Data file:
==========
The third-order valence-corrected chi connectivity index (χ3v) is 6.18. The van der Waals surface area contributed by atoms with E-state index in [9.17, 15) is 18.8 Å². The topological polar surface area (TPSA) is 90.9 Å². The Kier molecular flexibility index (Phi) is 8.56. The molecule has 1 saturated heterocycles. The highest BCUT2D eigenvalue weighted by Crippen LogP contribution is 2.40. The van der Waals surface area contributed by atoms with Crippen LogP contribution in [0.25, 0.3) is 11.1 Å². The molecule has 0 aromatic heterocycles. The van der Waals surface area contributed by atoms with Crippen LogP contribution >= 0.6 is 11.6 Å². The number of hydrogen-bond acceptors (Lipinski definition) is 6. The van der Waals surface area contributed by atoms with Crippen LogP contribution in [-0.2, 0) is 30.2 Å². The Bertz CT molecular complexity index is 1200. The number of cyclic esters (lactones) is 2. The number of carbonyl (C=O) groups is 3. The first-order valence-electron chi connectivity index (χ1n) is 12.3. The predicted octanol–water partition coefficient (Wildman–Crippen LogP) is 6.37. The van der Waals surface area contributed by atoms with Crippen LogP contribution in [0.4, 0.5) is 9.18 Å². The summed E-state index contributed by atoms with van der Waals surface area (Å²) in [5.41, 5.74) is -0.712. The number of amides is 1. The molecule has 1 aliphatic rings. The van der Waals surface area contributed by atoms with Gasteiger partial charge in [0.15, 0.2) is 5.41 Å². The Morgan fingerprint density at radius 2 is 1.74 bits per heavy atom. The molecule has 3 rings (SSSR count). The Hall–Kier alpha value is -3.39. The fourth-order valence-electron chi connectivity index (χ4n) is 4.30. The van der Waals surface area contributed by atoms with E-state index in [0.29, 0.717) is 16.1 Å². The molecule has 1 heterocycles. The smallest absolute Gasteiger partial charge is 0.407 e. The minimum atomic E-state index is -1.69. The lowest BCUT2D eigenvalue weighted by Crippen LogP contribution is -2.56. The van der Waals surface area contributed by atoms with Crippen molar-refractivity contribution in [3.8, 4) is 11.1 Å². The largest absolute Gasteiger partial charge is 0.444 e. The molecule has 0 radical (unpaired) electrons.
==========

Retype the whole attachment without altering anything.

The third-order valence-corrected chi connectivity index (χ3v) is 6.18. The van der Waals surface area contributed by atoms with E-state index in [9.17, 15) is 18.8 Å². The topological polar surface area (TPSA) is 90.9 Å². The Kier molecular flexibility index (Phi) is 8.56. The molecule has 1 saturated heterocycles. The highest BCUT2D eigenvalue weighted by Crippen LogP contribution is 2.40. The van der Waals surface area contributed by atoms with Crippen LogP contribution in [0.25, 0.3) is 11.1 Å². The molecule has 0 aromatic heterocycles. The van der Waals surface area contributed by atoms with Crippen LogP contribution >= 0.6 is 11.6 Å². The number of hydrogen-bond acceptors (Lipinski definition) is 6. The van der Waals surface area contributed by atoms with Crippen LogP contribution in [-0.2, 0) is 30.2 Å². The Bertz CT molecular complexity index is 1200. The number of cyclic esters (lactones) is 2. The number of carbonyl (C=O) groups is 3. The first-order valence-electron chi connectivity index (χ1n) is 12.3. The predicted octanol–water partition coefficient (Wildman–Crippen LogP) is 6.37. The van der Waals surface area contributed by atoms with Crippen LogP contribution in [0.4, 0.5) is 9.18 Å². The summed E-state index contributed by atoms with van der Waals surface area (Å²) in [5.41, 5.74) is -0.712. The number of amides is 1. The molecule has 1 aliphatic rings. The van der Waals surface area contributed by atoms with Gasteiger partial charge in [0.15, 0.2) is 5.41 Å². The Morgan fingerprint density at radius 2 is 1.74 bits per heavy atom. The molecule has 3 rings (SSSR count). The Hall–Kier alpha value is -3.39. The fourth-order valence-electron chi connectivity index (χ4n) is 4.30. The van der Waals surface area contributed by atoms with E-state index in [0.29, 0.717) is 16.1 Å². The molecule has 1 heterocycles. The smallest absolute Gasteiger partial charge is 0.407 e. The minimum atomic E-state index is -1.69. The lowest BCUT2D eigenvalue weighted by Crippen LogP contribution is -2.56. The van der Waals surface area contributed by atoms with Crippen molar-refractivity contribution in [3.8, 4) is 11.1 Å². The largest absolute Gasteiger partial charge is 0.444 e. The molecule has 0 radical (unpaired) electrons.